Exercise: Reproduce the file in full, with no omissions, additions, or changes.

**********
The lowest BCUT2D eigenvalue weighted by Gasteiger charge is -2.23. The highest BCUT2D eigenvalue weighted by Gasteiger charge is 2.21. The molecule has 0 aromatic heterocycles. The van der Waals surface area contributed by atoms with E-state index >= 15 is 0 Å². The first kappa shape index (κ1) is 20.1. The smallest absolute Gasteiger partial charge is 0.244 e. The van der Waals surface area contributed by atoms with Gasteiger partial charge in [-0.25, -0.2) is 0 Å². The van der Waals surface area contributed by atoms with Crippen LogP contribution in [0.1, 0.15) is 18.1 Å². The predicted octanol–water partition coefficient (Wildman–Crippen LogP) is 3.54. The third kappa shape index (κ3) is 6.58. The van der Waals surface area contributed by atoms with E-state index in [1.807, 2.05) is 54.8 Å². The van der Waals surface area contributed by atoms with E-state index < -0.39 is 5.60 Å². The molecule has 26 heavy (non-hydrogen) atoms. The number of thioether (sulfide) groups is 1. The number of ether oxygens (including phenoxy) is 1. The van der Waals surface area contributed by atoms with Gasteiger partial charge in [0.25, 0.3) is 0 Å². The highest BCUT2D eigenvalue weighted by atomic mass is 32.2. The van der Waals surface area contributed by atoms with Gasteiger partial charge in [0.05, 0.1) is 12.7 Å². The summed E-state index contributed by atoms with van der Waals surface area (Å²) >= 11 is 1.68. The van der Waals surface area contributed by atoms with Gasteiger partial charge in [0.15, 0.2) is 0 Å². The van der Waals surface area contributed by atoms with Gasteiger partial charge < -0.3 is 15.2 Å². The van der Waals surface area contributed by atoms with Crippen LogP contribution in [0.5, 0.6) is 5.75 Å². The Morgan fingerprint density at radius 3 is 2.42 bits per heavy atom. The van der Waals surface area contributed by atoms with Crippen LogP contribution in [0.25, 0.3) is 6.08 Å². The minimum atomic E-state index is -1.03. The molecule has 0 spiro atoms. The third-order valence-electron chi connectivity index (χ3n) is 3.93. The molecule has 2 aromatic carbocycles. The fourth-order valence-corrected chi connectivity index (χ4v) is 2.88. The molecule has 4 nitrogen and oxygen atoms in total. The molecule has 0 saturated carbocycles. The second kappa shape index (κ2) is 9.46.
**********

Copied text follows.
The lowest BCUT2D eigenvalue weighted by Gasteiger charge is -2.23. The highest BCUT2D eigenvalue weighted by Gasteiger charge is 2.21. The molecule has 0 aromatic heterocycles. The van der Waals surface area contributed by atoms with E-state index >= 15 is 0 Å². The first kappa shape index (κ1) is 20.1. The smallest absolute Gasteiger partial charge is 0.244 e. The van der Waals surface area contributed by atoms with Gasteiger partial charge in [-0.25, -0.2) is 0 Å². The van der Waals surface area contributed by atoms with Crippen LogP contribution in [0.1, 0.15) is 18.1 Å². The predicted octanol–water partition coefficient (Wildman–Crippen LogP) is 3.54. The third kappa shape index (κ3) is 6.58. The van der Waals surface area contributed by atoms with E-state index in [1.807, 2.05) is 54.8 Å². The van der Waals surface area contributed by atoms with E-state index < -0.39 is 5.60 Å². The molecule has 26 heavy (non-hydrogen) atoms. The number of thioether (sulfide) groups is 1. The number of ether oxygens (including phenoxy) is 1. The van der Waals surface area contributed by atoms with Gasteiger partial charge in [0.25, 0.3) is 0 Å². The highest BCUT2D eigenvalue weighted by atomic mass is 32.2. The van der Waals surface area contributed by atoms with Gasteiger partial charge in [0.05, 0.1) is 12.7 Å². The summed E-state index contributed by atoms with van der Waals surface area (Å²) >= 11 is 1.68. The van der Waals surface area contributed by atoms with Gasteiger partial charge in [0.15, 0.2) is 0 Å². The van der Waals surface area contributed by atoms with Gasteiger partial charge < -0.3 is 15.2 Å². The van der Waals surface area contributed by atoms with Crippen LogP contribution in [0.5, 0.6) is 5.75 Å². The Morgan fingerprint density at radius 3 is 2.42 bits per heavy atom. The van der Waals surface area contributed by atoms with Crippen LogP contribution in [0.25, 0.3) is 6.08 Å². The minimum atomic E-state index is -1.03. The molecule has 0 spiro atoms. The third-order valence-electron chi connectivity index (χ3n) is 3.93. The molecule has 2 aromatic carbocycles. The fourth-order valence-corrected chi connectivity index (χ4v) is 2.88. The molecule has 4 nitrogen and oxygen atoms in total. The molecule has 0 saturated carbocycles. The second kappa shape index (κ2) is 9.46.